A girl in Ukraine, the country with the most amount of measles cases in 2018, receives an inoculation against the highly contagious disease. Photo by Yurko Dyachyshyn/UNICEF
Feb. 28 (UPI) -- The number of measles cases around the globe surged to alarmingly high levels in 2018 with 98 countries reporting increases in infected patients from a year earlier, according to data by UNICEF.
The Philippines, Brazil and France along with seven other countries account for almost two-thirds of the total increase, which UNICEF says is eroding progress already made in the fight against this curable and highly deadly disease.
"This is a wake-up call," said UNICEF's Executive Director Henrietta H. Fore in a statement Wednesday. "We have a safe, effective and inexpensive vaccine against a highly contagious disease -- a vaccine that has saved almost a million lives every year over the last two decades."
Ukraine saw the highest on-year increase with 35,120 reported cases in 2018. In 2017, Ukraine had only 4,782.
However, it looks like the country will surpass that number this year as it has already reported 24,042 measles cases, the report said citing government data.
The Philippines recorded 15,599 cases in 2018 up from 2,428 the year prior.
That number will soon be passed in 2019 as the country already has 12,736 cases and 203 deaths.
Brazil had the third most cases of measles in 2018 with 10,262. However, the country had zero reported measles patients in 2017.
Moldova, Montenegro and Colombia also reported measles cases in 2018 despite having none the year prior, but none came close to Brazil's increase as Moldova had the second highest increase of these countries with 312 cases.
"These cases haven't happened overnight. Just as the serious outbreaks we are seeing today took hold in 2018, lack of action today will have disastrous consequences for children tomorrow," Fore said.
Measles is a highly contagious disease that is spread through the air and infects through the respiratory tract. Malnourished children and infants too young to be immunized face the greatest risk of death from the disease, UNICEF said.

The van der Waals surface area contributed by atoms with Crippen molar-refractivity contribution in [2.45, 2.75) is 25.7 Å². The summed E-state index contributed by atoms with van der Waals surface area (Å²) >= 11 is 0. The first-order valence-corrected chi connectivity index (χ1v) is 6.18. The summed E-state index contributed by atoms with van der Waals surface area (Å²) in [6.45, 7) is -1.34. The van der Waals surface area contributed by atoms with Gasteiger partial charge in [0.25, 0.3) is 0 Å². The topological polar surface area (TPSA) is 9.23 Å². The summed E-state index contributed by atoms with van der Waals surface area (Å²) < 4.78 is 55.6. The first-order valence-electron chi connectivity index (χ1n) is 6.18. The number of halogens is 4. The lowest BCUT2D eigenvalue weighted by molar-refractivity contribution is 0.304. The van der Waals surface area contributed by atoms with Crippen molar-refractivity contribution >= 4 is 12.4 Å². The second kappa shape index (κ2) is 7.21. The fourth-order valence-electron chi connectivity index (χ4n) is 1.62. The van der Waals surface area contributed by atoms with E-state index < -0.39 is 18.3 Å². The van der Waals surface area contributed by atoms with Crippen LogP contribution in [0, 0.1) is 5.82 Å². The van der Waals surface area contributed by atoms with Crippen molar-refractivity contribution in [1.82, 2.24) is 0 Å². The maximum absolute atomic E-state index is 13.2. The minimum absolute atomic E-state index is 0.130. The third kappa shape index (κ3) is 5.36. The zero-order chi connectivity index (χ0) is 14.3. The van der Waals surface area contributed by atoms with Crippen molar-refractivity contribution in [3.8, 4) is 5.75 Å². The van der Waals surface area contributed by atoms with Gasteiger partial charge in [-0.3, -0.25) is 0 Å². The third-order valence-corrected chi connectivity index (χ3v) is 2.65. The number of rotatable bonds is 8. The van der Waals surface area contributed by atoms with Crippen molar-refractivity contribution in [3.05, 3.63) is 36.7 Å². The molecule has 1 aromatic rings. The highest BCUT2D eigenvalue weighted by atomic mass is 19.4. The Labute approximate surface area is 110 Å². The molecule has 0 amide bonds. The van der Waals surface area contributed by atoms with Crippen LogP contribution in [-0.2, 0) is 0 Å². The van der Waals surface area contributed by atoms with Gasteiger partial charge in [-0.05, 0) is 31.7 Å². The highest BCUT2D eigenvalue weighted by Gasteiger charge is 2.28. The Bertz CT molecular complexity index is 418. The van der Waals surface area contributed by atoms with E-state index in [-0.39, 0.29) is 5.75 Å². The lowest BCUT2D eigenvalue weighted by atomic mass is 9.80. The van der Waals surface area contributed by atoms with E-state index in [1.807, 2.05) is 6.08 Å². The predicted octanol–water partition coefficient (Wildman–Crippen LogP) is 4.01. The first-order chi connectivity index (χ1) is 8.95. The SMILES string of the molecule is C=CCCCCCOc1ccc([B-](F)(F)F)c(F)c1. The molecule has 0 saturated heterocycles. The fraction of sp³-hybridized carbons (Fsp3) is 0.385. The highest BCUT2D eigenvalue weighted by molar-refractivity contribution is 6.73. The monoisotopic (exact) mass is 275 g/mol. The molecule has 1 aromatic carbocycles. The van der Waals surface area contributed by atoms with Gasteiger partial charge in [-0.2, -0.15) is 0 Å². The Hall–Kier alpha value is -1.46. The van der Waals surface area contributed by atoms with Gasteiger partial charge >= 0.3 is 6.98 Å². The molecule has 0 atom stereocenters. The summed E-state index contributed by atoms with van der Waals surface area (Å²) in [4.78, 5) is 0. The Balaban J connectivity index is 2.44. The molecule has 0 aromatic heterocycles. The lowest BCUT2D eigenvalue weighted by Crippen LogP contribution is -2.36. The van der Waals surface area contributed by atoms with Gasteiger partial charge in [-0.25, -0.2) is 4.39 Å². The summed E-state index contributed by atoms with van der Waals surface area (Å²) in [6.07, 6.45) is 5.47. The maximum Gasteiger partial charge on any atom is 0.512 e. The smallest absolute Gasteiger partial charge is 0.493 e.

UNICEF attributes the increase in both developed and developing countries to poor health infrastructure, civil strife, low community awareness, complacency and vaccine hesitancy.
"Almost all of these cases are preventable, and yet children are getting infected even in places where there is simply no excuse," said Fore. "Measles may be the disease, but, all too often, the real infection is misinformation, mistrust and complacency."
The outbreak currently in the Philippines has been blamed on controversy that broke over a dengue fever vaccine as potential side effects to the shot were not properly advertised creating mistrust among the public against all vaccines.
The Ministry of Health has rolled out several programs, some in partnership with UNICEF, to convince Filipinos to vaccinate their children, including having famous boxer-cum-Senator Manny Pacquiao star in a pro-vaccination commercial.
The United States, a country that declared it had eliminated measles in 2000, also saw a drastic increase in the disease from 120 cases in 2017 to 791 cases in 2018, an increase of nearly 600 percent.
This number may soon by trumped in 2019 as New York is currently experiencing its worst outbreak in decades and Washington state is fighting one of its own with 66 confirmed cases already for this year, according to the Washington State Department of Health.
UNICEF's report comes as lawmakers debate anti-vaccination legislation that would allow parents to easily opt out of vaccinating their children, the Washington Post reported.
The bill is supported by Rep. Bill Zelder, R-Texas, who falsely stated that the disease can be fought with antibiotics.
"They want to say people are dying of measles. Yeah, in third-world countries they're dying of measles," Zedler said. "Today, with antibiotics and that kind of stuff, they're not dying in America."
This misinformation, UNICEF said, is part of the problem.
"We must do more to accurately inform every parent, to help us safely vaccinate every child," Fore said.